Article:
So I found myself watching England v Italy on Sunday and there came along a development. The sneaky Italians used the rules to their advantage. Turned out the England players didn't know the rules that well and chose to ask the referee what to do, getting the now much-repeated answer 'I'm a referee not a coach.'

The Italians worked out that if you didn't gather round a tackled player then there was no ruck and if there wasn't a ruck they could stand where they couldn't stand if a ruck had formed because, there not being a ruck, there was no gameline and no offside. I think that's it. Purists hated it because it was against the spirit of the game. I loved it because one you can't be a purist about a game that involves so much physical violence and two it was within the rules so people formerly known as purists can suck it in.

There have been moments in my preferred game of Association Football where the authorities have had to answer the question 'Do we want this to be within the rules?' Loitering offside but not interfering? That's now OK. The Ernie Hunt/Willie Carr free kick routine? Not OK as it isn't a proper kick. Launching a throw-in after a hand-spring? Tough to do in confined space but allowed. Touching the goalkeeper with a feather? OK, bad example.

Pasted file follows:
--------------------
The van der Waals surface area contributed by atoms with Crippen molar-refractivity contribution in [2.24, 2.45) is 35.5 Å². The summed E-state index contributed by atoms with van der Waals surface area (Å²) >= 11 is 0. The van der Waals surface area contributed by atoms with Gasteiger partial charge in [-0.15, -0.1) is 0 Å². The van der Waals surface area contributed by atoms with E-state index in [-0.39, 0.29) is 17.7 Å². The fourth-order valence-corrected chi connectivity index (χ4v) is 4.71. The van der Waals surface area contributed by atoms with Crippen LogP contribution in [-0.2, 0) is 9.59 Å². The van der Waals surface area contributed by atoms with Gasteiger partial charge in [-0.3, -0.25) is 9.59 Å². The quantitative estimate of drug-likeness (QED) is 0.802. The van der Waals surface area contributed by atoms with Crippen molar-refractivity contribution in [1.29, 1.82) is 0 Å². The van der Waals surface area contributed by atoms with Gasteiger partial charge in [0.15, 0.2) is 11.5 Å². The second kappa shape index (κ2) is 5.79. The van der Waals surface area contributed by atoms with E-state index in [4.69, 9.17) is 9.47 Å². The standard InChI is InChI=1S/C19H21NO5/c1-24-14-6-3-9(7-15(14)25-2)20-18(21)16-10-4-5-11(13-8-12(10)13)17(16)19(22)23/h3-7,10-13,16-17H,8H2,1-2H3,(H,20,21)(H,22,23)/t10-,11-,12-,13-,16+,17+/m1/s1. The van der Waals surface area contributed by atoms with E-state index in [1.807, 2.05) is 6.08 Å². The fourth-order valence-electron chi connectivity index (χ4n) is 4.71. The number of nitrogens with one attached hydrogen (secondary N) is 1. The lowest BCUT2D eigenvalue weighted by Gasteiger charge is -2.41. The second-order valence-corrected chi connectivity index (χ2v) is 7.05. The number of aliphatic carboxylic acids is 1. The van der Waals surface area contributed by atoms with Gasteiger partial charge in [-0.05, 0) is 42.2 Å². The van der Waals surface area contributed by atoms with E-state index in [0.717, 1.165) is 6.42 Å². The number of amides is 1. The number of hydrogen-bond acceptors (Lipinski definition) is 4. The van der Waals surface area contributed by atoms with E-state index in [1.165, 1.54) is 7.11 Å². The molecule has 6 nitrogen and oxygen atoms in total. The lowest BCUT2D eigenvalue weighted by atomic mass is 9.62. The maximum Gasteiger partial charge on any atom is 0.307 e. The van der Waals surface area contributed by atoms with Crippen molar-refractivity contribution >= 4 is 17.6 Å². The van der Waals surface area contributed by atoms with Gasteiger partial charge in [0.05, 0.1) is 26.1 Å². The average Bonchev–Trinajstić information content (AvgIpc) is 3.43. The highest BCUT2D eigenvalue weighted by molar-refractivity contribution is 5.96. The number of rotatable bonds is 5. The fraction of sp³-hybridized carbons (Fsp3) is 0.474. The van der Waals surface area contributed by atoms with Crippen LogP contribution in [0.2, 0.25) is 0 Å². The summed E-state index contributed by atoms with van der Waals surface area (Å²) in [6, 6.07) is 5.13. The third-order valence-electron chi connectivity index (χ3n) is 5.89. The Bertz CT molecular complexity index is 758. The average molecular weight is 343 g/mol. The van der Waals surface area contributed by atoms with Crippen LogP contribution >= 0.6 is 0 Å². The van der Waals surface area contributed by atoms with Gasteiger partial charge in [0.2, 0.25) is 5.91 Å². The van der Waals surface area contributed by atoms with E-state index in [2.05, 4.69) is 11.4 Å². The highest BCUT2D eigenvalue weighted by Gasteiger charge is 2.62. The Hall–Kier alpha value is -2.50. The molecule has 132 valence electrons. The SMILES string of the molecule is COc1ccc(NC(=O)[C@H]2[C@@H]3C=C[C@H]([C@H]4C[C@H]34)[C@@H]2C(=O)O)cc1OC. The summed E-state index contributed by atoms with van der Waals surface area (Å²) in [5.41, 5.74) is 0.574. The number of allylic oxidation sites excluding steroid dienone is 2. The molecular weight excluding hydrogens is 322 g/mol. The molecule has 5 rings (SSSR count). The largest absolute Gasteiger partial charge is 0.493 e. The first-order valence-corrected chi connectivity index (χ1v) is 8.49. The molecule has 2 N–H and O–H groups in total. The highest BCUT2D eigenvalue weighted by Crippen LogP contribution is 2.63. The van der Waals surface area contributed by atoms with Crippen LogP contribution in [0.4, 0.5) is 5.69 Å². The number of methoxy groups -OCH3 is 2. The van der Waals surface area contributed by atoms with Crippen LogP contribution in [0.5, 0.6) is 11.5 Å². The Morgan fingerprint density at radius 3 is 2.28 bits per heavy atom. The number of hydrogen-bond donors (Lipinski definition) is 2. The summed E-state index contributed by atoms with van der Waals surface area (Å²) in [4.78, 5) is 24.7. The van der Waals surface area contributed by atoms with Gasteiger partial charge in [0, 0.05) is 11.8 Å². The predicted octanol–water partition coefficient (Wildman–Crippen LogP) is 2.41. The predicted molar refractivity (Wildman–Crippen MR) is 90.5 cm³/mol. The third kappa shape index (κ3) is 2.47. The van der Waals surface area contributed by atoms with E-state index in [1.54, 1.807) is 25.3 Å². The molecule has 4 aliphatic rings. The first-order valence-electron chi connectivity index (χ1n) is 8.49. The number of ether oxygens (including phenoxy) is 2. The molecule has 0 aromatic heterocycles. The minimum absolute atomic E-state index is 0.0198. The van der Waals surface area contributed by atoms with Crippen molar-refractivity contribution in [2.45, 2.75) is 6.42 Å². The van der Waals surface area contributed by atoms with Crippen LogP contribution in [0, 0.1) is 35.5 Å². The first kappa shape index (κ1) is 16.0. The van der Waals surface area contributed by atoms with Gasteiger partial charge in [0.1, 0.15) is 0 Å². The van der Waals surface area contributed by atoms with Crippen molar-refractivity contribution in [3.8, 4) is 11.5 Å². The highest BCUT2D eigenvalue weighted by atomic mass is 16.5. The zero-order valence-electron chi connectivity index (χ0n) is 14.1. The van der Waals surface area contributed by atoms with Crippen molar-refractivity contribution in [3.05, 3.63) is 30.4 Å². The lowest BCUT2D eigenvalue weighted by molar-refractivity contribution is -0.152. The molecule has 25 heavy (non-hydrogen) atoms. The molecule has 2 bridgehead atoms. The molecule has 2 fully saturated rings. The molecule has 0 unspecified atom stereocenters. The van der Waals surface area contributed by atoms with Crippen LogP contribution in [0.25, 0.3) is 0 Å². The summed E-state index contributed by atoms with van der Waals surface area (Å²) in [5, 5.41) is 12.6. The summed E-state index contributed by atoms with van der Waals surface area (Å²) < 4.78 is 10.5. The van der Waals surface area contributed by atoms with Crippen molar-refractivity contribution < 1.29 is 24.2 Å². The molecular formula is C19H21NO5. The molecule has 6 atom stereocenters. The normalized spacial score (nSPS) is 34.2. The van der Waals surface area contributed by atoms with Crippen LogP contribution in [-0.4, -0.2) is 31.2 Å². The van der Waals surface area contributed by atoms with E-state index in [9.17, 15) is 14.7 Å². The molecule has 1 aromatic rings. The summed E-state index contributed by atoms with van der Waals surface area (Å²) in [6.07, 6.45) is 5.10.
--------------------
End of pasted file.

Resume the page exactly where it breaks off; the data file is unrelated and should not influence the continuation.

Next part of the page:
Now the English rugby team worked out at half-time what to do. No rule change appears necessary although rugby union law makers have itchy trigger fingers. It is simply that an interesting extra dimension has come along that the game does not have to be played the way it has always been played. Rucks are not compulsory and tackled players may not have the option of taking time to make the ball available, all the time.

Love it. Well done Italy.

Thought for the Day

Ash Wednesday. The start of Lent.

I was chatting to a colleague about giving things up for Lent. Confessing that it wasn't part of my personal pattern she asked me what it was I would give up if I was the sort who gave things up. This is the kind of deeply philosophical question that makes me like people more.